Has your I-485 (green card application been submitted and has it been pending for 180 days or more? If so, you can "port" move to another employer in a same or similar job who is willing to adopt your pending case and notify immigration in writing of the job and pay you the same as your Prevailing Wage. Option, 2, stick it out until you get your green card and then leave and report your former employer to the Wage and Hour Division of the Department of Labor. They will investigate the case and your employer will be on the hook for back pay and damages. Asking for a raise and not getting one is not a basis for a Prevailing Wage Determination violation. Underpaying you in contravention is. You may have a cause of action (legal basis under MI employment law-I do not know, I am not licensed in MI, and you should also consult a MI employment lawyer) BUT on the immigration portion of your case the WHD of DOL has jurisdiction to sanction your employer. And believe me they will! Good luck.
Have you started the job that the LCA was done for? Are you on the quota backlog? Because its possible that the job they filed the perm for is not the job you currently have.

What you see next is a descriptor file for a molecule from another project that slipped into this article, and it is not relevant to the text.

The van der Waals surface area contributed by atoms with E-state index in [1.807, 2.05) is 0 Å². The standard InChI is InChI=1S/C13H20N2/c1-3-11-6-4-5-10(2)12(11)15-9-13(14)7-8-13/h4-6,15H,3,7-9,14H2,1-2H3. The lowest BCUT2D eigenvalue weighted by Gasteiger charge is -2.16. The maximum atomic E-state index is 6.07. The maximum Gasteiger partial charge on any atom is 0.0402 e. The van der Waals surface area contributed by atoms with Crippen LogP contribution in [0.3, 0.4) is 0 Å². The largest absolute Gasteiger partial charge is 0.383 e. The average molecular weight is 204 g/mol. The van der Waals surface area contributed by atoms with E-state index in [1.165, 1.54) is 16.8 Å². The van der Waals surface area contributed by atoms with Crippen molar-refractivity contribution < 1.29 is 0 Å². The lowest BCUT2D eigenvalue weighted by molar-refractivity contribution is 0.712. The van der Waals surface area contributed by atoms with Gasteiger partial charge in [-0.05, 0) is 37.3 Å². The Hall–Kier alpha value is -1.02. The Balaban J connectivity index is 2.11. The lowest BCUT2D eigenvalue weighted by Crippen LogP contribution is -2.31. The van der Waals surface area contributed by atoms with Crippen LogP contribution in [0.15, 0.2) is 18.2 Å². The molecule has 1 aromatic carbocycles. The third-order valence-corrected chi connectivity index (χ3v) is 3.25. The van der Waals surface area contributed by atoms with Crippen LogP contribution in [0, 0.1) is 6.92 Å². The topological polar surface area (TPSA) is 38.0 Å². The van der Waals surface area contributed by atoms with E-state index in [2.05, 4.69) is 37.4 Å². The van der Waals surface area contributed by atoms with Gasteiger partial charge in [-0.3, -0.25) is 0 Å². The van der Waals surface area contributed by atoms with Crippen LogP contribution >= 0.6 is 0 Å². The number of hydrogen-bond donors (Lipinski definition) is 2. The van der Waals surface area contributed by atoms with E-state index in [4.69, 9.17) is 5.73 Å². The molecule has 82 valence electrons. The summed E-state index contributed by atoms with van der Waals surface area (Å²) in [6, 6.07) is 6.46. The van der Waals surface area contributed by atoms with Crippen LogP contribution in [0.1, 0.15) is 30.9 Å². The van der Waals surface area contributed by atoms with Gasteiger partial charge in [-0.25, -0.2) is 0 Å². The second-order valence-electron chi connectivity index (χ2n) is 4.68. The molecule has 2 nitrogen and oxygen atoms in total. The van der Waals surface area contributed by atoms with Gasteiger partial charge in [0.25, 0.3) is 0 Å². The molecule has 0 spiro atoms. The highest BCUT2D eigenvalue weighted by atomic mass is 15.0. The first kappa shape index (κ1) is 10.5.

Generally speaking, the prevailing wage does not have to be paid until you become a lawful permanent resident, which will not happen until your I-485 is approved. This is because the employer is promising to pay this wage in the future, when you are admitted for permanent residence. However, the employer's failure to pay the prevailing wage now could cast doubt on its ability or intention to pay when the requirement takes effect.
Before you do anything, you should consult with an attorney to get advice on your options and the relative advantages and disadvantages. No competent attorney can give you accurate advice here with only partial details and no document review.
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I'm not sure what your current status was when you were not being paid, but since you checked the H-1B label for this question, let me tell you that if you're are or were working under the H-1B program, your employer is required to pay the prevailing wage from the first day on your LCA.
Like my colleagues said, you should consult with an attorney and I'm sure anyone who replied would be happy to help.
I hope you found this response to be helpful. If so, please click "best answer" and/or "helpful." Avvo is a a very useful resource, but does not create an attorney-client relationship, and cannot replace an in-depth consultation with a lawyer. Steven Krieger Law, PLLC